The alkaline diet theory claims that to maintain a constant blood pH, your body takes alkaline minerals from bones to buffer acids from acid-forming foods. This is called the “acid-ash hypothesis of osteoporosis,” and implies that acid-forming foods can cause bone mineral density loss.

However, this theory ignores the function of your kidneys and your lungs. The blood can contain different acids, which are either “metabolic” (fixed) or “respiratory” (volatile).

Fixed acids are excreted in the urine, whereas volatile acids are excreted by the lungs. One volatile acid is carbonic acid, which is formed by the lungs as part of your breathing process. This increases the acidity of your blood.

The kidneys, meanwhile, are reabsorbing bicarbonate, which comes from the carbonic acid in the blood. This entire process resists change to the pH to allow you to stay in the necessary pH range for life.

The acid-ash hypothesis also overlooks the role of collagen loss in osteoporosis. Ironically, low levels of orthosilicic acid and vitamin C in your diet are strongly linked to such collagen loss.

Keep in mind that recent scientific evidence suggests no link between dietary acid and bone health. In fact, a high protein, acid-forming diet may be linked to better bone health due to increased calcium retention and activation of IGF-1 hormone.


Research does not support the theory that acid-forming diets harm your bones. Protein, an acidic nutrient, even seems to be beneficial.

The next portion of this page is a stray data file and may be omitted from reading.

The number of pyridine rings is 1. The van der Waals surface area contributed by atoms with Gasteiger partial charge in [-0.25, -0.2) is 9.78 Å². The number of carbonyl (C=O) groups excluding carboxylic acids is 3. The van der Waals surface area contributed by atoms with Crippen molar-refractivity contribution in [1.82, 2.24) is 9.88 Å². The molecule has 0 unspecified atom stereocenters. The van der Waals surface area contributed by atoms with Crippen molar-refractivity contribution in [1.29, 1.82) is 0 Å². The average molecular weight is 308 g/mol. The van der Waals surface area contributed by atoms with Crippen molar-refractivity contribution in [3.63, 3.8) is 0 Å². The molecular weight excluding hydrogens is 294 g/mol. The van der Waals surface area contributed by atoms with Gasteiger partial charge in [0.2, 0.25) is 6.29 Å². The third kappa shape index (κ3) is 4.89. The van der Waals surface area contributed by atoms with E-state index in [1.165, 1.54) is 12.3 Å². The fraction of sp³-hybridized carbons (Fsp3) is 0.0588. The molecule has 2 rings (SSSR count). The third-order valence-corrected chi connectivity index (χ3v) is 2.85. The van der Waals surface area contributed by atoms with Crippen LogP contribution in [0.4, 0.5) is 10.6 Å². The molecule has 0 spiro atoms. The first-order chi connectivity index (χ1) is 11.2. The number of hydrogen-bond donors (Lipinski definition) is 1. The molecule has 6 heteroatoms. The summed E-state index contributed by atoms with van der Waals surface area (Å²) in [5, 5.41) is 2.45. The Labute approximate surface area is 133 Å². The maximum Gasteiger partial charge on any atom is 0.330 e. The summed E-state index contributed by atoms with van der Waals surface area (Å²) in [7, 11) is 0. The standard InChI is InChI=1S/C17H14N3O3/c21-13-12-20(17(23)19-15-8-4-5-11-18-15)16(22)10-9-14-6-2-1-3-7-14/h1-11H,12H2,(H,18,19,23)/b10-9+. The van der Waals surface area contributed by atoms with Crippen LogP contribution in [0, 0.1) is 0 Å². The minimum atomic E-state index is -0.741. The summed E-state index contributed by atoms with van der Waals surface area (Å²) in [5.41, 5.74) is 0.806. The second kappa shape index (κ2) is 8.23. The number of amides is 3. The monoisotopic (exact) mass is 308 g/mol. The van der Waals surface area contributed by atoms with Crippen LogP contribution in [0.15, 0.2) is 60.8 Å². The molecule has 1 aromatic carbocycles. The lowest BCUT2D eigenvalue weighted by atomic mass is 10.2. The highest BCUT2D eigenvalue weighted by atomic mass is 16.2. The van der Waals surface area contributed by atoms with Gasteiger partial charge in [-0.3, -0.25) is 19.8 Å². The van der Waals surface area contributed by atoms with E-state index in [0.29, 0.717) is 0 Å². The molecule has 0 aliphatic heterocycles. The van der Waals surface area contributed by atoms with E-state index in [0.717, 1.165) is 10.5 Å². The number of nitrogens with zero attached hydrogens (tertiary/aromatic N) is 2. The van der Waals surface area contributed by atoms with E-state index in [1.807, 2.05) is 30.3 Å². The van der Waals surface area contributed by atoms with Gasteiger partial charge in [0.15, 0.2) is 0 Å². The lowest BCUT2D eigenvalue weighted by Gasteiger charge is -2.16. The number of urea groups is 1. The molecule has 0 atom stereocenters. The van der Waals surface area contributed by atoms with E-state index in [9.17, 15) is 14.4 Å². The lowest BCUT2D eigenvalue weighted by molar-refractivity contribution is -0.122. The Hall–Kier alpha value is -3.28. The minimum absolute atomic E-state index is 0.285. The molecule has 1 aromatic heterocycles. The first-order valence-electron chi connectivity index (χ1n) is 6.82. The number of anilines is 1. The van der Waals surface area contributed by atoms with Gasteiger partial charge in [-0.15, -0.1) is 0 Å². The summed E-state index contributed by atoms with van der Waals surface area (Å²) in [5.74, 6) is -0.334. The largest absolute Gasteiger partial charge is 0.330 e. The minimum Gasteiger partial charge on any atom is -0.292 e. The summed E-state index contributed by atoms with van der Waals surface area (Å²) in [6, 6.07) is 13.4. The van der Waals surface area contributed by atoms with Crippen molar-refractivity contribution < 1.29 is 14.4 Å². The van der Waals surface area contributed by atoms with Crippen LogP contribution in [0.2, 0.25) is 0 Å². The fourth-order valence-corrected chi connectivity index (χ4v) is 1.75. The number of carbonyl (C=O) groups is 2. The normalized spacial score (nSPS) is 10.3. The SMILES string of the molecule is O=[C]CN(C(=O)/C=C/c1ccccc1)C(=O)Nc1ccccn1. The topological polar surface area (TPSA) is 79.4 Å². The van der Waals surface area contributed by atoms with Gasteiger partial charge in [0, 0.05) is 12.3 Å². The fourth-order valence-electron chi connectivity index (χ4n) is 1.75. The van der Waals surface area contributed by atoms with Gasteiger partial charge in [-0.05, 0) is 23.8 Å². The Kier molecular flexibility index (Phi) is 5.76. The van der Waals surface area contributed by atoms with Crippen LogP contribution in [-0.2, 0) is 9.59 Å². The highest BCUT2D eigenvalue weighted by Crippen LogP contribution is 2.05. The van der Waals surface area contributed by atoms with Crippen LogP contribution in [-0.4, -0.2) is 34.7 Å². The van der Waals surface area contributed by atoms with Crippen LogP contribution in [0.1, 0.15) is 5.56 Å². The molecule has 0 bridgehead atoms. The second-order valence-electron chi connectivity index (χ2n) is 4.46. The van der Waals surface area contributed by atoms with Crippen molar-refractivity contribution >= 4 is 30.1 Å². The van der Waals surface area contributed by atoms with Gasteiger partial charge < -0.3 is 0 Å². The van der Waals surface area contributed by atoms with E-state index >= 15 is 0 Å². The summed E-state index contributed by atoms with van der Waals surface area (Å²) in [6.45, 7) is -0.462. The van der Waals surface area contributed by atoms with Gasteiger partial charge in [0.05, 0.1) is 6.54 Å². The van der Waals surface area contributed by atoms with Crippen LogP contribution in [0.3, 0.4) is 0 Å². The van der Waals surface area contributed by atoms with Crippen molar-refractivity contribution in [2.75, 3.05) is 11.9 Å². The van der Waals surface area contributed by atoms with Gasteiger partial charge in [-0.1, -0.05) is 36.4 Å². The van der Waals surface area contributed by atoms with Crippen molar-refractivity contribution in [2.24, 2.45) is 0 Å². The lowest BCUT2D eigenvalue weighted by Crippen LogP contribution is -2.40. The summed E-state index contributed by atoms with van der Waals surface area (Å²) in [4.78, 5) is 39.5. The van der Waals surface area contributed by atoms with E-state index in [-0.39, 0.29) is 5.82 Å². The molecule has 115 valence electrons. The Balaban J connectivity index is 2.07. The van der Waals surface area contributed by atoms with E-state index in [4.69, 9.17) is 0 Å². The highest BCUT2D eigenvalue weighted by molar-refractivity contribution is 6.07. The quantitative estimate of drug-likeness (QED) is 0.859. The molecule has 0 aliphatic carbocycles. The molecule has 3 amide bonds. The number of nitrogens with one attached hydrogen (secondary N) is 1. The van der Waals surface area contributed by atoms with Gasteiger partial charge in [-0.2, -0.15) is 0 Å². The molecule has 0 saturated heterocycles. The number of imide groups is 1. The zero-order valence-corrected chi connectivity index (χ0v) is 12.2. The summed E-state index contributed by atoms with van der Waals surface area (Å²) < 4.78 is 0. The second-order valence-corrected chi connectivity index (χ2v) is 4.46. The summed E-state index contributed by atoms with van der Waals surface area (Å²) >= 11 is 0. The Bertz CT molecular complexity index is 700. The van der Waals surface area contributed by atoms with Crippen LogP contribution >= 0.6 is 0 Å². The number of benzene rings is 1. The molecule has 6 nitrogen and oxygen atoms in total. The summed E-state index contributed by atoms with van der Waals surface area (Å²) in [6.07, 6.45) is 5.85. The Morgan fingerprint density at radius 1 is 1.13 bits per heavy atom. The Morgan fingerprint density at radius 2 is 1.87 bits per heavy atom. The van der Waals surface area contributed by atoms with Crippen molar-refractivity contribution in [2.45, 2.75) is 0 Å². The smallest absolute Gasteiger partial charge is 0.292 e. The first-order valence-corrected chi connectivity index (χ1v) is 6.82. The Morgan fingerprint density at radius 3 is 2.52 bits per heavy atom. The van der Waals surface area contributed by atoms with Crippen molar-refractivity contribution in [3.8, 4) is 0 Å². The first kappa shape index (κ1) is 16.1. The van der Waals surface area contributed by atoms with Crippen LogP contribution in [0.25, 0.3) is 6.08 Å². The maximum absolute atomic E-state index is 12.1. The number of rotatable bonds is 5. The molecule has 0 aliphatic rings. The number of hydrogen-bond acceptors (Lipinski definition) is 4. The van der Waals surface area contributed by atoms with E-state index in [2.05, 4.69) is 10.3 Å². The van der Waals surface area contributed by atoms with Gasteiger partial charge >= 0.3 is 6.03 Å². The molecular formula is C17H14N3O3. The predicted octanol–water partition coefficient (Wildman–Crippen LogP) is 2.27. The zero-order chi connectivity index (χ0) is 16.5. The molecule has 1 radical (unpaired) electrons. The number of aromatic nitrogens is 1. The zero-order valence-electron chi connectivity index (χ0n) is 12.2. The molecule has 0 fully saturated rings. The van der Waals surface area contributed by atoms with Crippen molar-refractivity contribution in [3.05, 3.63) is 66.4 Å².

In the past, comprehensive reviews on the relationship between diet-induced acidosis — or increased blood acidity caused by diet — and cancer concluded that there is no direct link.

Newer research suggests that there might be a link between the acid in food and cancer.

However, this research does not reflect blood acidity. It is also unclear if dietary acid load definitively causes cancer. In fact, experiments have also successfully grown cancer cells in an alkaline environment.

And while tumors grow faster in acidic environments, the tumors create this acidity themselves. It’s not the acidic environment that creates cancer cells, but cancer cells that create the acidic environment.


There’s no link between an acid-forming diet and cancer. Cancer cells also grow in alkaline environments.

Examining the acid-alkaline theory from both an evolutionary and scientific perspective reveals discrepancies.

One study estimated that 87% of pre-agricultural humans ate alkaline diets which formed the central argument behind the modern alkaline diet.

Keep in mind that our remote ancestors lived in vastly different climates with access to diverse foods. In fact, acid-forming diets were more common as people moved further north of the equator, away from the tropics.


Current studies suggest that about half of ancestral diets were acid-forming, especially among people who lived far from the equator.

What are the top 10 alkaline foods?

The primary alkaline food categories are vegetables, fruit, nuts, and legumes. 10 examples include:

  • beets
  • broccoli
  • mushrooms
  • peas
  • tomato
  • apple
  • cherries
  • pineapple
  • almonds
  • pumpkin seeds

What is the fastest way to Alkalize your body?

There’s no fast way to alkalize your body, nor is there conclusive evidence that this is necessary. Your body’s pH levels are tightly controlled, and food doesn’t affect blood pH very much. It may have some impact on urine pH.

The alkaline diet is healthy due to its focus on whole and unprocessed foods. However, claims that it boosts health by altering pH levels are not supported by reliable studies.

A low protein version may benefit those with chronic kidney disease, but no evidence suggests it has an effect on pH levels.